Tips, Tricks and Hints for Using SSIS from A-Z

A while back I started keeping a list of all the things I learned to make working with SSIS less painful and I thought I’d share. These are small things: tips, tricks and hints. Just stuff I wish I had known when I first started working with SSIS.

There isn’t much here in terms of an overarching philosophy. I’m still working on that. In general though, I would say SSIS development and management is better when:

  1. Packages are focused on a tight set of functions rather than doing a lot of different things.
  2. Packages are easy to test.
  3. Configuration is done using variables or better yet external configuration.
  4. Packages can move through environments without connection managers or other components being modified (which means your configuration is done through variables or external configuration).

I’ve only worked in small and medium environments. Some of these ideas may not be applicable in larger environments.


  • Behavior and configuration should be separate where possible. Ideally you should be able to move a package through different environments (DEV -> TEST -> PROD) simply by altering configuration, never by opening up and altering connections, components and tasks. This approach makes packages easier to test (which means packages get tested more, improving quality) and simplifies deployment.
  • EncryptSensitiveWithUserKey should not be used for ProtectionLevel.
  • Handle configuration with variables or configuration files.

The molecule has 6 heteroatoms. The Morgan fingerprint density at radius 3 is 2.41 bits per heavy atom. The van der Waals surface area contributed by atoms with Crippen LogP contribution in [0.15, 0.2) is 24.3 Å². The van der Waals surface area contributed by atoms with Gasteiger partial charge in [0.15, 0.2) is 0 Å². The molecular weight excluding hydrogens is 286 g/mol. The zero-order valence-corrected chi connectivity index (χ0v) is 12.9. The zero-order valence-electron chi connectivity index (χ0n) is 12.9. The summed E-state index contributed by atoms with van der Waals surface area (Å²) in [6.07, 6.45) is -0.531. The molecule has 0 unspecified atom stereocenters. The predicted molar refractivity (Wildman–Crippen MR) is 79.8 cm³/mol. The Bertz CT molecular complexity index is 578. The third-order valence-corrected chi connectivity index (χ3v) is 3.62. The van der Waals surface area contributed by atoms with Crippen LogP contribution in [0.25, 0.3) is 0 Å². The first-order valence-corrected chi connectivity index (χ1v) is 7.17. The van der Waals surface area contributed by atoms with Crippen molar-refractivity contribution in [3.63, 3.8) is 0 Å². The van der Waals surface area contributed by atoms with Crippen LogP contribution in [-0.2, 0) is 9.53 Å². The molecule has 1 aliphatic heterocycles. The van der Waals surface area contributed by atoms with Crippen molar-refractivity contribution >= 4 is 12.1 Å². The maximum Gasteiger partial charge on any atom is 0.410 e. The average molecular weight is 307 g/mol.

• If you are going to store sensitive information inside connection managers, at the very least choose EncryptSensitiveWithPassword for the ProtectionLevel. This way other team members can access the package (you’ll need to give them the password) without losing connection information and the team can deploy packages without having to reconfigure them on the target deployment machine. Don’t rely on the package password for security as much as for convenience.


  • Don’t use explicit server names in connection managers. This becomes confusing when you are moving a package between environments. Using a more granular name (the name of a database, the name of a file) that is not tied to a physical location is better. Example: Using SQLETLPRD01.Datamart is bad. Using just Datamart is better.
  • When you create flat file connections, don’t try to define the schema by hand in BIDS using the connection manager. Instead, go outside of BIDS, create a sample file using Notepad or Excel that is in the final flat file format and put some sample data it it. Then go back inside BIDS and point the connection manager to that file. BIDS will build all the metadata it needs to define that flat file’s schema. You’ll need to review it but you’ll save a ton of work.